BY YASMIN GAGNÉ • ILLUSTRATION BY BIANCA BAGNARELLI
This article originally appeared in the New York Times.
TO MAKE A new exhibit, they hire experts who help design everything – the displays, the music, the plaques, the lighting.
So in March, when the Museum of Jewish Heritage in New York City wanted to make its newest exhibit understandable to kids, they found some experts to help: fifth graders going to school across the street.
The exhibit, which opens on Oct. 15, is all about the bravery of people in Denmark during World War II, who helped thousands of Jewish people escape the Nazis. Kids played a huge role in the resistance, making care packages for families in hiding and even sabotaging Nazi cars. So the museum wanted the exhibit to be kid-focused.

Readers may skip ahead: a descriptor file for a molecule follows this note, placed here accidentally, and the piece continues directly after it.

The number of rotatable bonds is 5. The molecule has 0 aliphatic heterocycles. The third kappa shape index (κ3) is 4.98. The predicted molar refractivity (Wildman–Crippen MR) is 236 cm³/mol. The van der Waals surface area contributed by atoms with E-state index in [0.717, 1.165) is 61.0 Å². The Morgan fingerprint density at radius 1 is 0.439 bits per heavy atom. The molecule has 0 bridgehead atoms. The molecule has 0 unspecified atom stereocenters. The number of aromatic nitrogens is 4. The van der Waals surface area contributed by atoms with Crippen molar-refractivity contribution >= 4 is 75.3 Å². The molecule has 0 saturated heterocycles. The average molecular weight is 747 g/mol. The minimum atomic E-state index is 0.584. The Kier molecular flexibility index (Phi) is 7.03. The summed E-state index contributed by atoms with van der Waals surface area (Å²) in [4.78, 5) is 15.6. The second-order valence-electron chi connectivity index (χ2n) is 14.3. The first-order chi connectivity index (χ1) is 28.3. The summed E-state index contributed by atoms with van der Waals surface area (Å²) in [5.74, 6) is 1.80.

That’s where Dawn Panebianco’s fifth-graders at PS. 276 came in. Two classes (with 34 kids each) got a pile of scripts from the museum to read, including captions that would go next to displays and dialogue from video clips. Each student got a five-to-10-page section to mark up.
“We were pretty deep in our Holocaust unit, so we had some background,” says Elijah Olson, 11. The students went through the entire exhibit page by page, giving notes on what they thought could be explained better, cut or made more interesting. Panebianco asked them to mark parts they found disturbing, and some kids put question marks next to words they didn’t understand.
Cory Herman, 11, liked seeing how her own edits changed the exhibit. “It was pretty cool to work on the script and see how the museum was responding” she says. Even cooler: When the exhibit opens, the kids will get to experience their work in real life. Elijah plans on taking his family and explaining some of the changes the museum made based on his feedback.
But the experience wasn’t just about getting to work on a big project. It was also about the story, which is an important example of bravery, Cory says. “This felt like something that really matters.”